Open Letter From Women in the Aid Sector

Open Letter From Women in the Aid Sector
On Friday 2nd March, 2018, the letter below was circulated through private emails and messages to women working within the aid sector throughout the world. The letter was drafted by Sarah Martin (@smartindc), Alexia Pepper de Caires (@Je_ne_tweet_pas), Anne Quesney (@anneqy) and Danielle Spencer (@daniellewas). However, it was also informed by many other women who chose to remain anonymous whom we thank for their input.

Just five days after the letter was launched, as of the afternoon of March 7th, the letter has been signed by 1,111 women. 897 women signed and felt it was safe to use their names, 214 women felt they needed to sign on anonymously. Women living and working in 81 countries around the world signed on in support – from the US and UK, to South Sudan, Haiti, Jordan and Bangladesh. The breadth of women working within the aid industry has been truly reflected in the signatories and the content of the letter they have signed should be taken seriously by men and decision makers in humanitarian and development organisations. Thank you to everyone who raised their voices to demand change.

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TO: Senior Managers, CEOs and Board Members of Humanitarian and Development Organisations:
Violence Against Women and Girls is endemic across all societies.[1] The #MeToo and #TimesUp movements have exposed the level of sexual harassment experienced by women in the film industry, but this is just the tip of the iceberg. Thanks to the work of women acting in solidarity with their sisters around the world, in recent weeks it has become increasingly apparent that the international aid sector has its own shortcomings. We, the undersigned, demand that the aid sector is reformed and the patriarchal norms which dominate it are rooted out.

We stand together to speak out about the violence and abuse perpetrated against women and girls by men who work within charities. We stand together because our voices are stronger in unison and have often not been heard when we have stood alone.[2] We acknowledge that not all women have the same amount of power – race, class, sexual orientation, economic realities and other forms of discrimination and oppression all play a part in women’s ability to to be heard. Patriarchy impacts women and girls from the global South and women of colour hardest. We acknowledge that these women are most affected and vulnerable to exploitation and abuse by aid workers, yet are also the least likely to be heard and least likely to be able to sign on to support this letter.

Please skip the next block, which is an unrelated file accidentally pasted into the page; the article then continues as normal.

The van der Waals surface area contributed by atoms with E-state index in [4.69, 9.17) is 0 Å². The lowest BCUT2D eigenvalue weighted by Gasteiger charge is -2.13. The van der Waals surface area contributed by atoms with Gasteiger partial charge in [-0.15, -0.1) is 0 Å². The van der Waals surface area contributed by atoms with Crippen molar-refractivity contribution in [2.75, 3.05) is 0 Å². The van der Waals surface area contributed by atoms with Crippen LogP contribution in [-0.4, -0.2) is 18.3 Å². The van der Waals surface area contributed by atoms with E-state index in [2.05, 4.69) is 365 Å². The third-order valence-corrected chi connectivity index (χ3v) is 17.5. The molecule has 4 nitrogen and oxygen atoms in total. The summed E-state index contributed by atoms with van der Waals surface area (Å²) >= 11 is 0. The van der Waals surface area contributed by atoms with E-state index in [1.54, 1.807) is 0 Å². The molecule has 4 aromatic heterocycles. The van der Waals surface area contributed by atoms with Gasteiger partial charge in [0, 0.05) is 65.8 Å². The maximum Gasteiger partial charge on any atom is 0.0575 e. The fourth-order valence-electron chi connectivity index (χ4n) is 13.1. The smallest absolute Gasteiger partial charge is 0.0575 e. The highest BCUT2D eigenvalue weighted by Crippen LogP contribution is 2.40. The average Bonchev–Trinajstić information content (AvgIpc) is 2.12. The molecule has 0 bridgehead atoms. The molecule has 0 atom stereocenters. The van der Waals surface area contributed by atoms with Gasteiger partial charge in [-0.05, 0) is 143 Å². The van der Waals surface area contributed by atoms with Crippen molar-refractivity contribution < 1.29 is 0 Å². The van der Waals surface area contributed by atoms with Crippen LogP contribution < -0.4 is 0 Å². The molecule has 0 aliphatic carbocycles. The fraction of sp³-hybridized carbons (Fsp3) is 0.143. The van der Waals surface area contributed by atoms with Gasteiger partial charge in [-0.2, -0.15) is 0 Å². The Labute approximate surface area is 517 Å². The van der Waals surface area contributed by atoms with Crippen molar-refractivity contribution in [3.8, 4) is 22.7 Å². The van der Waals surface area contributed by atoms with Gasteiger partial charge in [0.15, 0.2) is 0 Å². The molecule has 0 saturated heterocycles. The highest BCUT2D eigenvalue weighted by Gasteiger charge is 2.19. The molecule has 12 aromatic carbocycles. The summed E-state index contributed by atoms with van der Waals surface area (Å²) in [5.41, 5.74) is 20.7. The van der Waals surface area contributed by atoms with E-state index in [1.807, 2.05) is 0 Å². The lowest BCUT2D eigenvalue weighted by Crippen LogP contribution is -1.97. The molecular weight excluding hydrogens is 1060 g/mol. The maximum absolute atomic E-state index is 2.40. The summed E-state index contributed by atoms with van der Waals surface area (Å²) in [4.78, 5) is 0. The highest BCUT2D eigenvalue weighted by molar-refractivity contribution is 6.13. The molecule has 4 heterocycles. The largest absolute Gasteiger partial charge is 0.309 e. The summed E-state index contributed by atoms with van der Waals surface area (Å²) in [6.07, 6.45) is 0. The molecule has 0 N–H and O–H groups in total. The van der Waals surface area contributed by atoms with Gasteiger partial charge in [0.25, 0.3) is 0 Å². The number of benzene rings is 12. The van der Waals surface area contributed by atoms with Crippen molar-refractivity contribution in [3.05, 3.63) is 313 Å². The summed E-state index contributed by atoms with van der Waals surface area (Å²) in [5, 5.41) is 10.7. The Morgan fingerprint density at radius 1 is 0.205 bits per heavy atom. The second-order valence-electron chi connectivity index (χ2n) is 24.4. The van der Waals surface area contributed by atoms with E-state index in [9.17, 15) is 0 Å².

It is the behaviour of these men, not our complaint of their behaviour, which damages the sector’s reputation and public trust. The women who are speaking out now hope to make international aid a better place for the women who work within it, and for those whose rights we campaign and advocate for. We speak out now in the hopes that in future, the blame for the abuse or for “not doing enough” to stop the abuse will no longer fall on women. The twisted logic of blaming women and girls for the violence and abuse they experience has to end and it is everyone’s responsibility to end it – within the aid sector and beyond.

We are gravely concerned that the culture of silence, intimidation and abuse will continue as soon as the media spotlight on this issue begins to dim. Trust in our sector can only be restored when we ask and answer the difficult questions and openly challenge those who exploit and hide behind the good work of many. We encourage everyone who has seen issues which are contrary to the principles of equality and justice, which are the bedrock of our work, to step forward and speak out and we ask aid agencies to support them.

We ask for 3 fundamental reforms to shift the patriarchal bias in aid:
1. Trust women: organisations need to take action as soon as women report sexual harassment, exploitation and abuse; allegations must be treated with priority and urgency in their investigation; the subject of a complaint of this nature must be immediately suspended or removed from their position of power and reach of vulnerable women and girls.

2. Listen: foster a culture where whistleblowing is welcome and safe – the way to win back trust of donors, the public and the communities we work with is to be honest about abuses of power and learn from disclosures. Sexual harassment, exploitation and abuse should no longer have to be discussed in hushed tones in our offices.

3. Deeds not words: We need effective leadership, commitment to action and access to resources. It is not enough to develop new policies which are never implemented or funded – with the right tools we can end impunity at all levels in the sector.